Senate Republicans who once hated borrowing now embrace it
MADISON — Senate Republicans who strongly opposed borrowing money to pay for Wisconsin’s roads now back a plan to do just that by issuing $712 million in additional bonds, which has been a major obstacle to reaching a budget deal.
Assembly Speaker Robin Vos emerged from a 90-minute meeting with Gov. Scott Walker and Senate Majority Leader Scott Fitzgerald on Wednesday saying that negotiations are continuing, but no deal had been reached. He also blasted Senate Republicans for supporting $712 million in borrowing for roads, saying putting that much on the state’s credit card “doesn’t make any sense.”
Senate Republicans used to agree.
In June 2015, budget committee co-chair Sen. Alberta Darling, R-River Hills, called bonding in the transportation budget “unsustainable” and said she agreed with Assembly Republicans then that it “must be reduced.”
“We’re not going to kick the can down the road,” Darling said in November 2015 when she and five other Senate Republicans voted against issuing $350 million in bonds to pay for five major highway projects.
The borrowing was approved on a 10-6 vote, with Assembly Republicans and Democrats on the Joint Finance Committee in support and GOP senators against.
Sen. Howard Marklein, also a member of the budget committee who voted against the borrowing two years ago, said then that he didn’t think the state should take on more debt without having created new revenue sources to pay it down.
Both Darling and Marklein were at a Tuesday news conference with Senate Republicans speaking in favor of the $712 million in additional borrowing to deal with the state’s projected $1 billion transportation funding gap.
They weren’t the only Republicans on the budget committee who have had a change of heart.
Republican Sen. Tom Tiffany said in 2015 that solving the transportation funding problem required more revenue, which is what the Assembly is calling for now but the Senate and Walker have rejected. Sen. Sheila Harsdorf called the level of borrowing then “unsustainable” and advocated for reductions, not increases as the Senate wants now. And Sen. Luther Olsen said he was “dead against” any borrowing that would be repaid with money from the state’s general fund. This year, the Senate plan calls for backing $350 million in borrowing from that fund.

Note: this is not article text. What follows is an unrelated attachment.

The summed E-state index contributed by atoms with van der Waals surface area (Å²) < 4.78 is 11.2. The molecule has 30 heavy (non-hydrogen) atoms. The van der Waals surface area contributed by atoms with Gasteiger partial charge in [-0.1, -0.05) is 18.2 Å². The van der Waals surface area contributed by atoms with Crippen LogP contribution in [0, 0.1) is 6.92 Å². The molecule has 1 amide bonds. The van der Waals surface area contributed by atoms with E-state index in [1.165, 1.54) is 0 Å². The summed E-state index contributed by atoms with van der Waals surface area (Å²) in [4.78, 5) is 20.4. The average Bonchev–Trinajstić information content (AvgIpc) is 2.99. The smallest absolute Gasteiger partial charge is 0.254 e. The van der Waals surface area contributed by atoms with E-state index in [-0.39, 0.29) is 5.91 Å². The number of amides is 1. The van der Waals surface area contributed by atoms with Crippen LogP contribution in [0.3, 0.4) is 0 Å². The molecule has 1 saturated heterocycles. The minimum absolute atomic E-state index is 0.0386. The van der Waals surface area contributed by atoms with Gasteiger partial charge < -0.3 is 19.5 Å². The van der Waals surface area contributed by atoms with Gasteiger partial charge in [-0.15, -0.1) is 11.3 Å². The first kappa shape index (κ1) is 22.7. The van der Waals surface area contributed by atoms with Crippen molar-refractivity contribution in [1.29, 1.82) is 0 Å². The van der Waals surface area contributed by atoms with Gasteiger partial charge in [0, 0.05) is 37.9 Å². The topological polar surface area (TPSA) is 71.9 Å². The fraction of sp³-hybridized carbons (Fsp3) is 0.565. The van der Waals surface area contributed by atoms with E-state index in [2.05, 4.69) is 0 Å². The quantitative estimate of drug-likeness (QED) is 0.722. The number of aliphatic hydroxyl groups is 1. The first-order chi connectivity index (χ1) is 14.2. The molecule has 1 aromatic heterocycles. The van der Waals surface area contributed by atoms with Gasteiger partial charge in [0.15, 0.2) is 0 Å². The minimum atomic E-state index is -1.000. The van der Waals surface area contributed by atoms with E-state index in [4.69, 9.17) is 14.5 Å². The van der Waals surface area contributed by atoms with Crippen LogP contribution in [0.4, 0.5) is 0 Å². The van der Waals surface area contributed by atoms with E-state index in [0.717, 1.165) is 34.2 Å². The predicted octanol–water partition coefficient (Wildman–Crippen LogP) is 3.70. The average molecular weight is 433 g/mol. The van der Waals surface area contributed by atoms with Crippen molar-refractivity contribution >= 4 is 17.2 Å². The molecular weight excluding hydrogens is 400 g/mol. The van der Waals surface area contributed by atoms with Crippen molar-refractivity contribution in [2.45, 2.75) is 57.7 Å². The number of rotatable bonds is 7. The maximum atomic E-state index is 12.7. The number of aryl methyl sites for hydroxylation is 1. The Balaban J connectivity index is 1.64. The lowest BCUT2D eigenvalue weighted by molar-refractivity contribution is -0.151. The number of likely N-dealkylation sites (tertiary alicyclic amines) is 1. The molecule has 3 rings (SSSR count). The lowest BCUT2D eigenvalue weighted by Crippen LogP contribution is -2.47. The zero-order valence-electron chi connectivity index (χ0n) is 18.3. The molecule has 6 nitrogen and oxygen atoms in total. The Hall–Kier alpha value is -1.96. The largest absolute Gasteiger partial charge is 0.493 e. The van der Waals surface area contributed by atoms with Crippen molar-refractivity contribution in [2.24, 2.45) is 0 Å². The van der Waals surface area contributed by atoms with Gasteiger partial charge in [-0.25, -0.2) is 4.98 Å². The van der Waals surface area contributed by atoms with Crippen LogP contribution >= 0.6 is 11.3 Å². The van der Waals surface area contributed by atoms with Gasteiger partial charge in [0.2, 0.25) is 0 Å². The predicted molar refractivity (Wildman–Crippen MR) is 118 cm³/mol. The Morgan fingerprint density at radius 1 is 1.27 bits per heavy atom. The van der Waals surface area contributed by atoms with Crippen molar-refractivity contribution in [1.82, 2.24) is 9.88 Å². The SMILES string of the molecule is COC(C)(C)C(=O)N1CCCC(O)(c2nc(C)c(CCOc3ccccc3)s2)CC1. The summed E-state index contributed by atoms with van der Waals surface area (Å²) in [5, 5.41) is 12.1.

Vos has said if Walker and Senate Republicans won’t agree to higher taxes or fees to pay for roads, then spending should be held flat. But that would lead to considerable delays to ongoing interstate, highway and local road projects that rely on state funding across Wisconsin.
Vos said he, Fitzgerald and Walker talked about “different ideas” to break the budget impasse, but no deal was struck and negotiations will continue.
“We didn’t go into any great depth about specifics,” Vos said. He said Assembly Republicans needed more time to absorb the Senate GOP plan and “find the common ground between where the Senate believes they need to be and the Assembly needs to be.”
Fitzgerald left the meeting without speaking to reporters. His spokeswoman Myranda Tanck said he had left the Capitol and wasn’t available for comment.
The budget is 19 days late. Spending will continue at its current pace while lawmakers search for a deal.
“Rather than doing their job, Senate Republicans continue to mislead the public and flip-flop whenever it’s politically convenient,” Democratic Senate Minority Leader Jennifer Shilling said in a news release Wednesday. “Wisconsin families want a long-term funding solution and they’re tired of the political games that Gov. Walker and legislative Republicans are playing.”